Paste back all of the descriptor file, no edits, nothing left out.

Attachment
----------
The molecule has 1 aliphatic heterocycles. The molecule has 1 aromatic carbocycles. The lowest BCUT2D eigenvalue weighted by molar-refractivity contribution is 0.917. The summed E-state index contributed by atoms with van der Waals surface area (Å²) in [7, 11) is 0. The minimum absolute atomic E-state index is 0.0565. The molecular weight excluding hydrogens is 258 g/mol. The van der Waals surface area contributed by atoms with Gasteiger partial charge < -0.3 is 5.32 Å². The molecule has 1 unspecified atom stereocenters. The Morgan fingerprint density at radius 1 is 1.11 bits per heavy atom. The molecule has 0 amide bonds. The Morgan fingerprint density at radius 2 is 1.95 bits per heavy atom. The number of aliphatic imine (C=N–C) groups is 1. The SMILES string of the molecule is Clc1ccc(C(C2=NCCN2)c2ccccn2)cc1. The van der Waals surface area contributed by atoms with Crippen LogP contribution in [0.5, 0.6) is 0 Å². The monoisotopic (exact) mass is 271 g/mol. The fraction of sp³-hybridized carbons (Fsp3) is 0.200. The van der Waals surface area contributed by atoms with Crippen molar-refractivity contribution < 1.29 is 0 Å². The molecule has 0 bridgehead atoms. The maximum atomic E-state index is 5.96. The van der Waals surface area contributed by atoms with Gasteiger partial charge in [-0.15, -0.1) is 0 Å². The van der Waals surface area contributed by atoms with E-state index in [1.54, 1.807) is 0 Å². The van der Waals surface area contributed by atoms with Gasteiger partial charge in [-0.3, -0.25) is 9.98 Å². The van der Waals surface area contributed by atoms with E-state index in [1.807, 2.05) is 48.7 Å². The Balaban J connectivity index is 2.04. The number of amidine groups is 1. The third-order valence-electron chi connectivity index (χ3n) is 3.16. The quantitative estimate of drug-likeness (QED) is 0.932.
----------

The molecule has 1 aliphatic heterocycles. The molecule has 1 aromatic carbocycles. The lowest BCUT2D eigenvalue weighted by molar-refractivity contribution is 0.917. The summed E-state index contributed by atoms with van der Waals surface area (Å²) in [7, 11) is 0. The minimum absolute atomic E-state index is 0.0565. The molecular weight excluding hydrogens is 258 g/mol. The van der Waals surface area contributed by atoms with Gasteiger partial charge < -0.3 is 5.32 Å². The molecule has 1 unspecified atom stereocenters. The Morgan fingerprint density at radius 1 is 1.11 bits per heavy atom. The molecule has 0 amide bonds. The Morgan fingerprint density at radius 2 is 1.95 bits per heavy atom. The number of aliphatic imine (C=N–C) groups is 1. The SMILES string of the molecule is Clc1ccc(C(C2=NCCN2)c2ccccn2)cc1. The van der Waals surface area contributed by atoms with Crippen LogP contribution in [0.5, 0.6) is 0 Å². The monoisotopic (exact) mass is 271 g/mol. The fraction of sp³-hybridized carbons (Fsp3) is 0.200. The van der Waals surface area contributed by atoms with Crippen molar-refractivity contribution < 1.29 is 0 Å². The molecule has 0 bridgehead atoms. The maximum atomic E-state index is 5.96. The van der Waals surface area contributed by atoms with Gasteiger partial charge in [-0.15, -0.1) is 0 Å². The van der Waals surface area contributed by atoms with E-state index in [1.54, 1.807) is 0 Å². The van der Waals surface area contributed by atoms with Gasteiger partial charge in [-0.3, -0.25) is 9.98 Å². The van der Waals surface area contributed by atoms with E-state index in [1.807, 2.05) is 48.7 Å². The Balaban J connectivity index is 2.04. The number of amidine groups is 1. The third-order valence-electron chi connectivity index (χ3n) is 3.16. The quantitative estimate of drug-likeness (QED) is 0.932.